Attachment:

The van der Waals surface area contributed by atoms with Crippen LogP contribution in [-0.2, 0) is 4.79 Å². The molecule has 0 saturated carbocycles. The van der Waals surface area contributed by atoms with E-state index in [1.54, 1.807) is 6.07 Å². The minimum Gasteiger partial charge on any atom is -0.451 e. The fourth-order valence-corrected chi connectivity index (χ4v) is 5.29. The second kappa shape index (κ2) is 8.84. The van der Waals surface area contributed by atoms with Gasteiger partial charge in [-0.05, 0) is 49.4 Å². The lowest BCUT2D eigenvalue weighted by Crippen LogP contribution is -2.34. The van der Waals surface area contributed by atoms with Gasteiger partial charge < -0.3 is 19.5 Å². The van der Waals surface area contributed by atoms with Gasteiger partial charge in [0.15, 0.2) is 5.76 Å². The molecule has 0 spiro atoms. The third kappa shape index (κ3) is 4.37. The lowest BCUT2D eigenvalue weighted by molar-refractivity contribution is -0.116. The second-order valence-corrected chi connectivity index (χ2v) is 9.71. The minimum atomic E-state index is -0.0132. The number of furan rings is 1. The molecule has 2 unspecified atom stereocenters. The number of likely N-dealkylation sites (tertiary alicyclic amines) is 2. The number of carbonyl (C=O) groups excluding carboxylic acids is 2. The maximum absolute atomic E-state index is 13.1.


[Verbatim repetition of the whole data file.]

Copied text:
The van der Waals surface area contributed by atoms with Crippen LogP contribution in [-0.2, 0) is 4.79 Å². The molecule has 0 saturated carbocycles. The van der Waals surface area contributed by atoms with E-state index in [1.54, 1.807) is 6.07 Å². The minimum Gasteiger partial charge on any atom is -0.451 e. The fourth-order valence-corrected chi connectivity index (χ4v) is 5.29. The second kappa shape index (κ2) is 8.84. The van der Waals surface area contributed by atoms with Gasteiger partial charge in [-0.05, 0) is 49.4 Å². The lowest BCUT2D eigenvalue weighted by Crippen LogP contribution is -2.34. The van der Waals surface area contributed by atoms with Gasteiger partial charge < -0.3 is 19.5 Å². The van der Waals surface area contributed by atoms with Gasteiger partial charge in [0.15, 0.2) is 5.76 Å². The molecule has 0 spiro atoms. The third kappa shape index (κ3) is 4.37. The lowest BCUT2D eigenvalue weighted by molar-refractivity contribution is -0.116. The second-order valence-corrected chi connectivity index (χ2v) is 9.71. The minimum atomic E-state index is -0.0132. The number of furan rings is 1. The molecule has 2 unspecified atom stereocenters. The number of likely N-dealkylation sites (tertiary alicyclic amines) is 2. The number of carbonyl (C=O) groups excluding carboxylic acids is 2. The maximum absolute atomic E-state index is 13.1.